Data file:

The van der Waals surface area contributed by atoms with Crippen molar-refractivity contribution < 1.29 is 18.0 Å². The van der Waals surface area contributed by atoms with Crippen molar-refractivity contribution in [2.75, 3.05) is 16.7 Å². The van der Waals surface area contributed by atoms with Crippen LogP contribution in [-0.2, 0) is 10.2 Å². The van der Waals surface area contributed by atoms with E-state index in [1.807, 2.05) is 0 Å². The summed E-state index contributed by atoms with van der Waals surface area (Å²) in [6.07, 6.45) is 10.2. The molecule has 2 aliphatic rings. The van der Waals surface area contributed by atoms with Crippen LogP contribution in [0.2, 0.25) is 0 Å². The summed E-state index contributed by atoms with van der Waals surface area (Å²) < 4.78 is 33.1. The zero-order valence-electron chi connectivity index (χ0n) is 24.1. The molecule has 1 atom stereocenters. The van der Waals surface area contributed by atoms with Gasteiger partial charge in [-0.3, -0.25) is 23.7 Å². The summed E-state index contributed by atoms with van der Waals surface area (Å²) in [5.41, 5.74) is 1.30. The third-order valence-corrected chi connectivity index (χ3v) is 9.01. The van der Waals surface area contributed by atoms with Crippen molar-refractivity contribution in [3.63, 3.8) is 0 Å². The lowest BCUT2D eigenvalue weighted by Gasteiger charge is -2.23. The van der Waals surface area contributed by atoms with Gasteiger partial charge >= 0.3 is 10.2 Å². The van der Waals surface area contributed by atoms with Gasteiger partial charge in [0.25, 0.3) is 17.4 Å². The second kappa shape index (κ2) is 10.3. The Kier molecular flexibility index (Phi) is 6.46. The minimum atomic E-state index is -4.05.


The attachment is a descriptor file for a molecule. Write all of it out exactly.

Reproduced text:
The van der Waals surface area contributed by atoms with Crippen molar-refractivity contribution < 1.29 is 18.0 Å². The van der Waals surface area contributed by atoms with Crippen molar-refractivity contribution in [2.75, 3.05) is 16.7 Å². The van der Waals surface area contributed by atoms with Crippen LogP contribution in [-0.2, 0) is 10.2 Å². The van der Waals surface area contributed by atoms with E-state index in [1.807, 2.05) is 0 Å². The summed E-state index contributed by atoms with van der Waals surface area (Å²) in [6.07, 6.45) is 10.2. The molecule has 2 aliphatic rings. The van der Waals surface area contributed by atoms with Crippen LogP contribution in [0.2, 0.25) is 0 Å². The summed E-state index contributed by atoms with van der Waals surface area (Å²) < 4.78 is 33.1. The zero-order valence-electron chi connectivity index (χ0n) is 24.1. The molecule has 1 atom stereocenters. The van der Waals surface area contributed by atoms with Gasteiger partial charge in [-0.3, -0.25) is 23.7 Å². The summed E-state index contributed by atoms with van der Waals surface area (Å²) in [5.41, 5.74) is 1.30. The third-order valence-corrected chi connectivity index (χ3v) is 9.01. The van der Waals surface area contributed by atoms with Crippen molar-refractivity contribution in [3.63, 3.8) is 0 Å². The lowest BCUT2D eigenvalue weighted by Gasteiger charge is -2.23. The van der Waals surface area contributed by atoms with Gasteiger partial charge >= 0.3 is 10.2 Å². The van der Waals surface area contributed by atoms with Gasteiger partial charge in [0.25, 0.3) is 17.4 Å². The second kappa shape index (κ2) is 10.3. The Kier molecular flexibility index (Phi) is 6.46. The minimum atomic E-state index is -4.05.